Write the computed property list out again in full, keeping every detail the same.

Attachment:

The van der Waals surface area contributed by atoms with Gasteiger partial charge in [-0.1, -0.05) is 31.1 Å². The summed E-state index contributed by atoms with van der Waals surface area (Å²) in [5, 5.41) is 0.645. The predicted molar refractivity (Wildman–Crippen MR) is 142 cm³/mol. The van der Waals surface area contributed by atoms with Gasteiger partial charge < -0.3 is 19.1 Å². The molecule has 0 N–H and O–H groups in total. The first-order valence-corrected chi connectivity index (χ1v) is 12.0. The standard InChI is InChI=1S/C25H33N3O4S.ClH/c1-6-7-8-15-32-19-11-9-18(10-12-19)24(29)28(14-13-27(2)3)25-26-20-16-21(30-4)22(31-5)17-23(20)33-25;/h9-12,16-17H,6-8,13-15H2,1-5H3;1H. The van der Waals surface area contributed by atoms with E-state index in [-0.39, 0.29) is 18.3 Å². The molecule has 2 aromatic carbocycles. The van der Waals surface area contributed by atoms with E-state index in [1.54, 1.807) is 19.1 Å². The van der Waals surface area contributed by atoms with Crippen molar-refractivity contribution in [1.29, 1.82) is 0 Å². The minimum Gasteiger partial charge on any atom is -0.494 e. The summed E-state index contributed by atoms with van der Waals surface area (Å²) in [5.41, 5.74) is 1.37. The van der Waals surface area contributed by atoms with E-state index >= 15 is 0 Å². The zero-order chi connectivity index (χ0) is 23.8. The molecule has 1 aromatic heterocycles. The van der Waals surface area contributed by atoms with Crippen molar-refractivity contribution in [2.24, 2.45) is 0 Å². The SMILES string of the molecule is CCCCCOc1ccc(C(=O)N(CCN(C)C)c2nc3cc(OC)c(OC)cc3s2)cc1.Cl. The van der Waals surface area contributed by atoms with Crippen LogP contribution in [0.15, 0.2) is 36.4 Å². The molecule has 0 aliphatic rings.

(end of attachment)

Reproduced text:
The van der Waals surface area contributed by atoms with Gasteiger partial charge in [-0.1, -0.05) is 31.1 Å². The summed E-state index contributed by atoms with van der Waals surface area (Å²) in [5, 5.41) is 0.645. The predicted molar refractivity (Wildman–Crippen MR) is 142 cm³/mol. The van der Waals surface area contributed by atoms with Gasteiger partial charge < -0.3 is 19.1 Å². The molecule has 0 N–H and O–H groups in total. The first-order valence-corrected chi connectivity index (χ1v) is 12.0. The standard InChI is InChI=1S/C25H33N3O4S.ClH/c1-6-7-8-15-32-19-11-9-18(10-12-19)24(29)28(14-13-27(2)3)25-26-20-16-21(30-4)22(31-5)17-23(20)33-25;/h9-12,16-17H,6-8,13-15H2,1-5H3;1H. The van der Waals surface area contributed by atoms with E-state index in [-0.39, 0.29) is 18.3 Å². The molecule has 2 aromatic carbocycles. The van der Waals surface area contributed by atoms with E-state index in [1.54, 1.807) is 19.1 Å². The van der Waals surface area contributed by atoms with Crippen molar-refractivity contribution in [1.29, 1.82) is 0 Å². The minimum Gasteiger partial charge on any atom is -0.494 e. The summed E-state index contributed by atoms with van der Waals surface area (Å²) in [5.41, 5.74) is 1.37. The van der Waals surface area contributed by atoms with E-state index >= 15 is 0 Å². The zero-order chi connectivity index (χ0) is 23.8. The molecule has 1 aromatic heterocycles. The van der Waals surface area contributed by atoms with Crippen molar-refractivity contribution in [2.24, 2.45) is 0 Å². The SMILES string of the molecule is CCCCCOc1ccc(C(=O)N(CCN(C)C)c2nc3cc(OC)c(OC)cc3s2)cc1.Cl. The van der Waals surface area contributed by atoms with Crippen LogP contribution in [0.15, 0.2) is 36.4 Å². The molecule has 0 aliphatic rings.